honey in pot

Can diabetics eat honey?

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Can diabetics eat honey?

As you may know from reading our blog on why bees make honey, honey is essentially sugar, and so it is understandably an important question to answer; can people with diabetes eat honey? The answer is the same as most things - yes, it’s fine... in moderation.

Pure Honey is 100% sugar and will affect your blood sugar levels, but that doesn’t mean you can’t eat it. If you have diabetes/are diabetic you will have discovered over time what and how much your bodies can and can’t take.

Often diabetics substitute honey for sugar. There are also some nutritional benefits to having honey over sugar, especially heather honey (check out our blog on the health benefits of honey here), with t’s anti-inflammatory, antioxidant and antibacterial qualities. However if you do substitute honey for sugar, it is important to bear in mind that honey has more carbohydrates than pure sugar (roughly 18 grams of carbohydrates and 65 grams calories), and must be taken into consideration in your eating plan. It is best to speak to your doctor or dietitian if you are unsure of what you are and aren’t allowed.

It's often a good idea to check the companies honey certificate to see what is inside. To see our honey certificate, click here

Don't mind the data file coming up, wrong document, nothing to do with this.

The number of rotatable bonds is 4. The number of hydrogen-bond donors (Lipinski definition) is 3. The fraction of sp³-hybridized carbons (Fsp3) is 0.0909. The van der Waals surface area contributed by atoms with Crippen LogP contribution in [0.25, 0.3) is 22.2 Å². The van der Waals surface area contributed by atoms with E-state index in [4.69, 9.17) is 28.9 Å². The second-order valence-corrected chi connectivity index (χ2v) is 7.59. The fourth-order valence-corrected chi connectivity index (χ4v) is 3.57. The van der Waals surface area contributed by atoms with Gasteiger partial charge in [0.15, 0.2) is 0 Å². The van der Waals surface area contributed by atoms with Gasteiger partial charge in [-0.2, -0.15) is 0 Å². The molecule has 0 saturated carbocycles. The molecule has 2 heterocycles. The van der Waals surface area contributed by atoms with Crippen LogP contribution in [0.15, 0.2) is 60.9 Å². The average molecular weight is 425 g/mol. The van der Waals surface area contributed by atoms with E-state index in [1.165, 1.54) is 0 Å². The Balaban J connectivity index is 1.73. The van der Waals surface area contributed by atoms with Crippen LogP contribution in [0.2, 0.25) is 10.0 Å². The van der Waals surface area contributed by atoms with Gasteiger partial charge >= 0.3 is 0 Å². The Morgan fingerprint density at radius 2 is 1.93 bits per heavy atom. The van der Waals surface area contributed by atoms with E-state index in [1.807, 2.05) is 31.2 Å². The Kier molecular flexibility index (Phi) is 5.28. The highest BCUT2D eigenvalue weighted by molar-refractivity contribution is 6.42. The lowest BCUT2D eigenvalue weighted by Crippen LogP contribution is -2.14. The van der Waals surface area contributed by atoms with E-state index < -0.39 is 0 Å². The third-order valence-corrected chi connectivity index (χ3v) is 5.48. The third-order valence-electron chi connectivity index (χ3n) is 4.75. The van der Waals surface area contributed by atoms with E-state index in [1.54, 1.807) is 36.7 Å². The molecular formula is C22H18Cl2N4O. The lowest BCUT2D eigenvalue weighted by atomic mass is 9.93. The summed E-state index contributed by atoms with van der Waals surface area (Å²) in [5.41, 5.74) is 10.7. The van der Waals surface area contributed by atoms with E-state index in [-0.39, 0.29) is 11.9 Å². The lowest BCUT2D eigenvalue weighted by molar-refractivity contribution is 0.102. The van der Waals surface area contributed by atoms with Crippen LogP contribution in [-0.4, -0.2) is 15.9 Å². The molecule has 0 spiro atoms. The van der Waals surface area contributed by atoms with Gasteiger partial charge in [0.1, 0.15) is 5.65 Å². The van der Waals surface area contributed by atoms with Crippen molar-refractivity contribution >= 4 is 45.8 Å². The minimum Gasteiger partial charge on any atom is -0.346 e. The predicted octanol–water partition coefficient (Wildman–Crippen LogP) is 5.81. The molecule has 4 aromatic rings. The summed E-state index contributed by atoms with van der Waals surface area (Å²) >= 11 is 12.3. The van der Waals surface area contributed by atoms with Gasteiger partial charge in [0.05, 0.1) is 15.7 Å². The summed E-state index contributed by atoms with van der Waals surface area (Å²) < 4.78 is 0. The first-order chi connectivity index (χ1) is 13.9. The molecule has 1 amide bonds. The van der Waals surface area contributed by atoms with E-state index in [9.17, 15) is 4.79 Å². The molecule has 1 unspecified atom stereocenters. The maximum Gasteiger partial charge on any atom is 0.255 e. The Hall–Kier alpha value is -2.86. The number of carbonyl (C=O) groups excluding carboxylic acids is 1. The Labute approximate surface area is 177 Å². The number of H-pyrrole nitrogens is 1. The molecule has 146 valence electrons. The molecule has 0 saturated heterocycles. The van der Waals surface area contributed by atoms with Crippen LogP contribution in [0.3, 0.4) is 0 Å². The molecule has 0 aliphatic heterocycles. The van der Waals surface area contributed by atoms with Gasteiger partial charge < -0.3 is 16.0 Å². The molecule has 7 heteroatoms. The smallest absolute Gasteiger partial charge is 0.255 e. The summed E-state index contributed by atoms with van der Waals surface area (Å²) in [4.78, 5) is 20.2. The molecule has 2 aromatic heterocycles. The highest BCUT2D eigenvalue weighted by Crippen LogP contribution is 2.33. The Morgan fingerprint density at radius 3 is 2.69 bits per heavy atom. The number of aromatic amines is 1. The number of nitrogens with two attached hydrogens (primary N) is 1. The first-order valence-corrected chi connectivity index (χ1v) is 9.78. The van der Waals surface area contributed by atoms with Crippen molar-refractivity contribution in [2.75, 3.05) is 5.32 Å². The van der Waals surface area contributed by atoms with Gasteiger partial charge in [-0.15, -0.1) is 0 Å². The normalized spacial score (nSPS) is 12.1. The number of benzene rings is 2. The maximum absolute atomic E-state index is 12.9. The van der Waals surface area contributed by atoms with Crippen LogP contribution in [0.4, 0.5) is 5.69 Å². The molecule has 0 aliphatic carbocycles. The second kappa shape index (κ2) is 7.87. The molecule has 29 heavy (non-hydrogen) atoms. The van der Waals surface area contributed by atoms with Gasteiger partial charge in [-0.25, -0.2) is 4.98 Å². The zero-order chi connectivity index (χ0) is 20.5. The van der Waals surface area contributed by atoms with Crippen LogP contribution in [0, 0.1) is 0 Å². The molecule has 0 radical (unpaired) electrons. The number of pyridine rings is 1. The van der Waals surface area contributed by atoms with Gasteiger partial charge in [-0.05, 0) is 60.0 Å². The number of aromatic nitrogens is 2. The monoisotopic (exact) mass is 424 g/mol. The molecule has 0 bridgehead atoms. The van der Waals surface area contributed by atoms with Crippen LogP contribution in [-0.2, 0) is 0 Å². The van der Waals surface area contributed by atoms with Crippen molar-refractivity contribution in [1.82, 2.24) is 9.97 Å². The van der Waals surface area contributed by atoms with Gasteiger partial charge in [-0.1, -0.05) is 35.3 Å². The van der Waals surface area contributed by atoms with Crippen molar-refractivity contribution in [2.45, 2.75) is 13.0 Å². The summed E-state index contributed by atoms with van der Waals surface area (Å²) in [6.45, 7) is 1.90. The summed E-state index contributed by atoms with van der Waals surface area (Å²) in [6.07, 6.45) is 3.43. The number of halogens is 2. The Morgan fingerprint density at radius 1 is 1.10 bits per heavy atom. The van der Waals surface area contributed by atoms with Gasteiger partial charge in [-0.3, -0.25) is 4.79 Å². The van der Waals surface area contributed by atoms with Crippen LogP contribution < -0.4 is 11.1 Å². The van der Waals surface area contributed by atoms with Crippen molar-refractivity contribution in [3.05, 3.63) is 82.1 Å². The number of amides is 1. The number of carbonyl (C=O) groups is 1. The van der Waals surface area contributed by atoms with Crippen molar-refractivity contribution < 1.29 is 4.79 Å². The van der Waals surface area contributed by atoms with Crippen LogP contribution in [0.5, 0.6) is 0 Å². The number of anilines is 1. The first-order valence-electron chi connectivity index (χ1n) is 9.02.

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What are diabetes and why does sugar levels affect diabetics?

If someone has diabetes it means their blood sugar (or blood glucose levels) get too high. Usually this is to do with a lack of insulin in the blood (which lowers these levels), often due to problems with the pancreas which creates insulin. It is a chronic condition and a serious disease that, if not monitored carefully, can be fatal. 

You may have heard people talking about types of diabetes. New research has shown there are actually five types, but there are two which are most common, known as type one and type two. People with type one diabetes have a complete lack of insulin (and must inject themselves with insulin daily), and those with type two often cannot use insulin effectively, or simply have too little insulin for the needs of the body. People with diabetes do not need to avoid sugar completely, intact sometimes their sugar levels are too low and need to have some to rebalance. 

To read more about the make-up of our honey, click here 

Why not purchase some our our award winning gifts for your family or friends.

1 comment

Dave Stewart
Dave Stewart

I am a Type 1 diabetic and have honey as a regular part of my diet – in porridge, on toast. As most Type 1 diabetics will know it is all about dynamically balancing carbs, exercise, and insulin. Go on…. get that honey (Scottish Bee Company) down your necks!

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